Castle Sinclair Girnigoe
Castle Sinclair Girnigoe

The imposing ruins of this once-mighty castle cling to the rocky cliffs of Caithness, at the southeastern end of Sinclair Bay, near Noss Head. Much of the castle's history is shrouded in mystery, but our best guess is that it was begun in the late 14th century by the Sinclair's, Earls of Orkney and later to become Earls of Caithness.

The tower house
The tower house


Very little remains of the 14th-century castle beyond a few foundation walls. By the middle of the 15th century, the Sinclairs began to expand their original fortress, and expansion continued for the next 200 years, until the castle became a symbol of Sinclair power and prestige in the north of Scotland.

Much of the building was carried out by William, 2nd Earl of Caithness (1480-1513), who built the curtain walls with ranges of domestic buildings, making Girnigoe ready for use as his principal residence. Unfortunately, Earl William died at the Battle of Flodden in 1513 Work was completed by his son, John Sinclair, the 3rd Earl, who added more domestic buildings in the outer ward.

The 4th Earl made Girnigoe his chief residence and rebuilt the tower house at the centre of the fortress.

The 5th Earl of Caithness, 'Wicked George' Sinclair, rebuilt large parts of the earlier castle in the early 16th century. The Earl was constantly bickering with his neighbours, particularly with Clan Gunn. The conflict culminated with an attack by the Earl of Sutherland in 1588, but the defenders of Castle Girnigoe withstood a 12-day siege before the attackers withdrew.

The bridge and gatehouse
The bridge and gatehouse

The 'Wicked Earl' had to mortgage his estates to pay for his improvements at Girnigoe, and eventually he had to flee to Orkney to escape his creditors. The 6th Earl decided to make his principal residence at Thurso, and Girnigoe became less important.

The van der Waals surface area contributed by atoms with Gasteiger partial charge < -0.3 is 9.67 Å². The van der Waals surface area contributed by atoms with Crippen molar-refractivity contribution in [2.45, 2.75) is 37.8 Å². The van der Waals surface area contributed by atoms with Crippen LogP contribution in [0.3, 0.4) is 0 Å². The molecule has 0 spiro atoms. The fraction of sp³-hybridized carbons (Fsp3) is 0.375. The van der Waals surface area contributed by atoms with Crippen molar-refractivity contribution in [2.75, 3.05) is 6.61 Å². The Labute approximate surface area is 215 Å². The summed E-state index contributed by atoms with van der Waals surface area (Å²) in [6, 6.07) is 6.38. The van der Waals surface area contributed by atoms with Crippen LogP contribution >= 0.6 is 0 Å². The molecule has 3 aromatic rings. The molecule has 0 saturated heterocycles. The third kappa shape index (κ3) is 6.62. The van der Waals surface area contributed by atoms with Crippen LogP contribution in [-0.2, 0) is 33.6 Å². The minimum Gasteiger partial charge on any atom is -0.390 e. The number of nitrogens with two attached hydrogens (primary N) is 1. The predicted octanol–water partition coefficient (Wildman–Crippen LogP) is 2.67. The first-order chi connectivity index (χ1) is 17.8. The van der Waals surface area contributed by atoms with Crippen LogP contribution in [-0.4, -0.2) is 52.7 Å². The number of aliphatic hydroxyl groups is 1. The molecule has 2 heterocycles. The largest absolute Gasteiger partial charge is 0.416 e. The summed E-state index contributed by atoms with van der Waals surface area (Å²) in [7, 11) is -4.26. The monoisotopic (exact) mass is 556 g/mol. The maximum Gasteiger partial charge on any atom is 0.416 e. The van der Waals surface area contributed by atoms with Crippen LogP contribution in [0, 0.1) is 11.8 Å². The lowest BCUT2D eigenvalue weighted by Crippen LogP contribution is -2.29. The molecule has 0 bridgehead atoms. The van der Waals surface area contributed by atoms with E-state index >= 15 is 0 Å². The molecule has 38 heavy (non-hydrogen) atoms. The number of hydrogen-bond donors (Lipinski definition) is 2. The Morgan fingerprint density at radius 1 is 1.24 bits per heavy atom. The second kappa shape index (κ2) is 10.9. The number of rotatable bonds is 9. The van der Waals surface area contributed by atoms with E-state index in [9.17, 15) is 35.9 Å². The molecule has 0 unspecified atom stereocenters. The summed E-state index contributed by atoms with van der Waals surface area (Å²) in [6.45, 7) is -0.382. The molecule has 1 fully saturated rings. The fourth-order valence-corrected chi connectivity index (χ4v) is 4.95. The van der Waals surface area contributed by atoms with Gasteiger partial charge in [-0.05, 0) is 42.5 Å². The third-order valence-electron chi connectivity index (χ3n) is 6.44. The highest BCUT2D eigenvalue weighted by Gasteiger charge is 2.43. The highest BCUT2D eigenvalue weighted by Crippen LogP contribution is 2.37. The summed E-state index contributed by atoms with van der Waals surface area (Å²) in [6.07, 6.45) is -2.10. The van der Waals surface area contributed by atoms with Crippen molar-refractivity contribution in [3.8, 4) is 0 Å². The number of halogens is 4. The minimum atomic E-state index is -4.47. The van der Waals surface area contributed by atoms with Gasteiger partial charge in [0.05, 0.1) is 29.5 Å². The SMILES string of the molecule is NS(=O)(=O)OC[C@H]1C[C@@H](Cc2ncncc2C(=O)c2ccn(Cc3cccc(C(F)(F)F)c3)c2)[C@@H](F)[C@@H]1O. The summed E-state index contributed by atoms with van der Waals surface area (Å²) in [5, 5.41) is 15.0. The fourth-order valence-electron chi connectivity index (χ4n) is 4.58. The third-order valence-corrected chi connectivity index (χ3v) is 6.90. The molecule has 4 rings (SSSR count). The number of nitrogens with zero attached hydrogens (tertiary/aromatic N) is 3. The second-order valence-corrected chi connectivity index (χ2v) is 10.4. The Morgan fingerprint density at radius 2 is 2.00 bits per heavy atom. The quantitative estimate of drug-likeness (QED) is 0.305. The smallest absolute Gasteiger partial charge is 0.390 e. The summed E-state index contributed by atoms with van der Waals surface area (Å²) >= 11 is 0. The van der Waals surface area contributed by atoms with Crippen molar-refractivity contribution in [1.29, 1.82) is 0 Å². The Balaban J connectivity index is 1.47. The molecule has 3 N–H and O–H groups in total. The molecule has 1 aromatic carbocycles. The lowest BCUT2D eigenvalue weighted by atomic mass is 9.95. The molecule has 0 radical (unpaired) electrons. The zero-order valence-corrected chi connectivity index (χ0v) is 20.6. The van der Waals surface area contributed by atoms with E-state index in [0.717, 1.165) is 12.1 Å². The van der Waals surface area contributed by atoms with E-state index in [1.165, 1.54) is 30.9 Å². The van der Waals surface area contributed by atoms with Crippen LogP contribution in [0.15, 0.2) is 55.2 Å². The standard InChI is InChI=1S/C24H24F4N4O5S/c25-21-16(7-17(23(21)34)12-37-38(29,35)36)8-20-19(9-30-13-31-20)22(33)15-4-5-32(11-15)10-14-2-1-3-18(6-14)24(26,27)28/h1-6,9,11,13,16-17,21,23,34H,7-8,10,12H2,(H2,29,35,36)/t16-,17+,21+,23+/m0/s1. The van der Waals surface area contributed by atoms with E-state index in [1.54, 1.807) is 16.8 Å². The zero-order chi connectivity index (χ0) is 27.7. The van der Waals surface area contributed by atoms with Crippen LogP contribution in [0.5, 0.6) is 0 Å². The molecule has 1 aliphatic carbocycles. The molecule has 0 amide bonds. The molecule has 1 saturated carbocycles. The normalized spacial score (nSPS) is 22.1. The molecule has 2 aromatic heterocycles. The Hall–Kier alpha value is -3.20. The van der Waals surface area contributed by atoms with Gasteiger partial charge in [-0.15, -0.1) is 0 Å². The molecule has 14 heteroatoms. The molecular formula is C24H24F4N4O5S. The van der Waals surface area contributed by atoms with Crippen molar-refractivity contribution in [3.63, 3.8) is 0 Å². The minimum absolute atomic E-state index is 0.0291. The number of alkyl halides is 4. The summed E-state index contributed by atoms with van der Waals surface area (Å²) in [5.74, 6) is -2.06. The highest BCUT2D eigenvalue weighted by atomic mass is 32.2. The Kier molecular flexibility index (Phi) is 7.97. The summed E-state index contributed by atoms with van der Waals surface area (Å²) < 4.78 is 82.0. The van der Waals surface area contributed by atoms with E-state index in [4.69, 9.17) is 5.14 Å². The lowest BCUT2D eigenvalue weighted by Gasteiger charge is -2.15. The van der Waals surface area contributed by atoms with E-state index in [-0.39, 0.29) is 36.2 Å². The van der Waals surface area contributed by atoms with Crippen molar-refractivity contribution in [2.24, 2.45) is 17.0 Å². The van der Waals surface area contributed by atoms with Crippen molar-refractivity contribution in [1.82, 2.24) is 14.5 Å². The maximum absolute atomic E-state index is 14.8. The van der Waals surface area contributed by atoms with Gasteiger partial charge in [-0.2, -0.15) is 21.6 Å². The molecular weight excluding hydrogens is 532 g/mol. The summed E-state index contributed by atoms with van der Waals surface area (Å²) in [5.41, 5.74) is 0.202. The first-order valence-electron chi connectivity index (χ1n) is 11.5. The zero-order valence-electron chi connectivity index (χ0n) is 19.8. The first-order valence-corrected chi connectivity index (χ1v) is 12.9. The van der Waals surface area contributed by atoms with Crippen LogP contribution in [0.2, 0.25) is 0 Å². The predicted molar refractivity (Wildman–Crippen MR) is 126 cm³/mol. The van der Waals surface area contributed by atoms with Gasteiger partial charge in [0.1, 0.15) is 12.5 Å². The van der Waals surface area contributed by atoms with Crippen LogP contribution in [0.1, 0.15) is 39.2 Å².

When Oliver Cromwell's men pushed into Caithness in 1651 they used Girnigoe as their base, and the castle suffered damage as a result. After the English troops left, the 6th Earl sold the land and his Earldom to a cousin, Sir John Campbell of Glenorchy.

The former Earl continued to live at Girnigoe until his death, however, at which point the Campbells and Sinclairs squabbled over the inheritance. George Sinclair of Keiss claimed that the castle should have been passed to him. He led a party of loyal followers to Girnigoe and removed all the furniture, flooring, doors, and even the roofs.

This conflict over the rights to the Earldom and the castle culminated in the last clan battle, fought at Altimarlach, west of Wick, where the Campbells emerged triumphant.

The story did not end there, however, for in 1681 the Sinclairs regained the Earldom and ownership of Girnigoe. After this, the castle seems to have been allowed to fall into decay, and it became a picturesque ruin.

High winds and coastal erosion took their toll, and parts of the castle fell into the sea before a Sinclair family charity took control and began the long process of restoring the site, a process that is still going on.

One castle or two?

The name tells its own tale. Some sources suggest there were 2 castles here; the first, named Castle Sinclair, of which little now remains, and a second, named Castle Girnigoe, whose dramatic ruins account for most of the structure we see today. The first written records come from 1700 when the castle was already a ruin, so decoding the puzzle of its history is a real challenge.